On 12/18/18, Dominique Devienne <ddevie...@gmail.com> wrote:
> https://blade.tencent.com/magellan/index_en.html
> Sounds to me it more related to a "remote callable" program like Chrome,
> than SQLite proper, but I'd like an official stance on SQLite itself please.

There was a bug in FTS3 (not in the SQLite core) that allowed an SQL
Injection to escalate into a Remote Code Execution (RCE).  By making
malicious changes to the shadow tables that FTS3 uses and then running
FTS3 queries that used those tables, an integer overflow could cause a
buffer overrun, which if carefully managed might lead to an RCE.

This is only a problem for application that enable FTS3 (using the
SQLITE_ENABLE_FTS3 or SQLITE_ENABLE_FTS4 compile-time options) and
which allow potential attackers to run arbitrary SQL.  Contrary to
published reports, there are probably *not* millions of application
that meet those circumstances.  In fact, I only know of one:  Chrome.
Chrome has FTS3 enabled, and allows arbitrary SQL through the WebSQL
interface.  On the other hand, Chrome only allows this within a
sandbox, so as far as I know, the problem did not lead to an exploit
even in Chrome.  Perhaps there were other techniques used for escaping
the sandbox after executing the RCE against FTS3, but if not then the
attack against Chrome was also benign, as far as I know.

I believe that Safari also enables WebSQL, but unless I am mistaken,
Safari has disabled FTS3 and so it is probably not vulnerable.

The Fossil Version Control System can be configured to allow anonymous
users to enter SQL to generate bug-report summaries.  However, that
SQL is very restricted.  Only SELECT statements are allowed, and they
are only allowed to access specific tables.  So Fossil is not

I am not aware of any other applications that deliberately run SQL
from anonymous sources

In any application that enables FTS3 and also has an SQL Injection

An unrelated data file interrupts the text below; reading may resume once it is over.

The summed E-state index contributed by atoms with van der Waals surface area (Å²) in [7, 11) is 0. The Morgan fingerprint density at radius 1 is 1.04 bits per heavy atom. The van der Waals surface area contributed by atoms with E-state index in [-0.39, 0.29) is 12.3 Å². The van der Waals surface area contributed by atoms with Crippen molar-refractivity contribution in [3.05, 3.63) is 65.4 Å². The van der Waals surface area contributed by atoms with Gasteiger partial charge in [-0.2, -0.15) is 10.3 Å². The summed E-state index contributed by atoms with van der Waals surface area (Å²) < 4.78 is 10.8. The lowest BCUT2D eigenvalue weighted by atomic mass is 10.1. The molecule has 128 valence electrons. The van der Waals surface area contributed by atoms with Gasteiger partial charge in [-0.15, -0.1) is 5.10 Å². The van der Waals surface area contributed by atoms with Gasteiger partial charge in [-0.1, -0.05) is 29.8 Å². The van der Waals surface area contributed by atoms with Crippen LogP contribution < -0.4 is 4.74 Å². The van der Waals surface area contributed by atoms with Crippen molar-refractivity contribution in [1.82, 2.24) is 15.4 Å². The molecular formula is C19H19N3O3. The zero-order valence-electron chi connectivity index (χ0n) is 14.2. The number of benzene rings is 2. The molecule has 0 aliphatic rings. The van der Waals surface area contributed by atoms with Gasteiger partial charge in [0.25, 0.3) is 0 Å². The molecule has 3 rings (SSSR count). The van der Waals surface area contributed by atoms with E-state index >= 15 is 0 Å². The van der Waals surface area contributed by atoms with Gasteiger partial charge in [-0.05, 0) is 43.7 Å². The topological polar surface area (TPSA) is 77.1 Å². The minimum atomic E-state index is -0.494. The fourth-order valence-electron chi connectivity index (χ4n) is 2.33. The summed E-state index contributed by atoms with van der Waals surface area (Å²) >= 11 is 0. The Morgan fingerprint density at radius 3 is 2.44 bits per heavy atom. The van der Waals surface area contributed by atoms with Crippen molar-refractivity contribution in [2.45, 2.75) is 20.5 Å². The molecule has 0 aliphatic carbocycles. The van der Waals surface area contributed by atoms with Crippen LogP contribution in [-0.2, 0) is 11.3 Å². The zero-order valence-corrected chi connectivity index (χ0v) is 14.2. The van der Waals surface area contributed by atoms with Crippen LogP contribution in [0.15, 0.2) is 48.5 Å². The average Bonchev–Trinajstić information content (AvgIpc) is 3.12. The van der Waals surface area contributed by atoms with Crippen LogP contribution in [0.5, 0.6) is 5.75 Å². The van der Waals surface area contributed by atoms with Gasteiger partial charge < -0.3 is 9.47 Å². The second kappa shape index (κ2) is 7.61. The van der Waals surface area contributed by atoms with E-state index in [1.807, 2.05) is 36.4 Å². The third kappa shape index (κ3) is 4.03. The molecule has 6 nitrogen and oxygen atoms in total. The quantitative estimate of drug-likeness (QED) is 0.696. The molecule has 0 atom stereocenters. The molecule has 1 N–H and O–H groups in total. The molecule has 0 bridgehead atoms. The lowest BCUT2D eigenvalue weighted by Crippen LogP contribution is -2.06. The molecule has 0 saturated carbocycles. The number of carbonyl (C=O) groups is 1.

bugs, the magellan problem allows those SQL Injection bugs to escalate
to an RCE bug.   And so, the FTS3 bug makes a preexisting SQL
Injection bug worse, but does not introduce any new bugs.

The bug in FTS3 was fixed in version 3.26.0.  So if you are using
SQLite 3.26.0, then you are not vulnerable to this RCE even if you do
enable FTS3 and do allow SQL Injections.

Our policy with respect to bugs is to try to not only fix the bug, but
also fix the process.  Hence, when this issue was discovered in FTS3,
we tried to figure out what we could have done differently from the
beginning to have prevented this bug in the first place, and what we
could do differently moving forward to prevent future similar bugs.
As part of that analysis, we came up with the new
SQLITE_DBCONFIG_DEFENSIVE option.  Applications that do deliberately
allow anonymously-sourced SQL can enable SQLITE_DBCONFIG_DEFENSIVE to
prevent the SQL from deliberately corrupting the database file.  By
preventing corrupt database files, the attack surface is reduced.  Had
this option been available before Magellan, and had Chrome used it
(the latest Chrome releases *do* use it, I am told) then the Magellan
bug would have never happened.  But SQLITE_DBCONFIG_DEFENSIVE is not
the "fix" for the bug.  It is defense-in-depth against similar future

We are hard at work on additional defense-in-depth measures now.  I do
not know of any other exploits against FTS3 or SQLite or any other
common SQLite extensions.  But we are working to make sure no new ones
are discovered.

D. Richard Hipp
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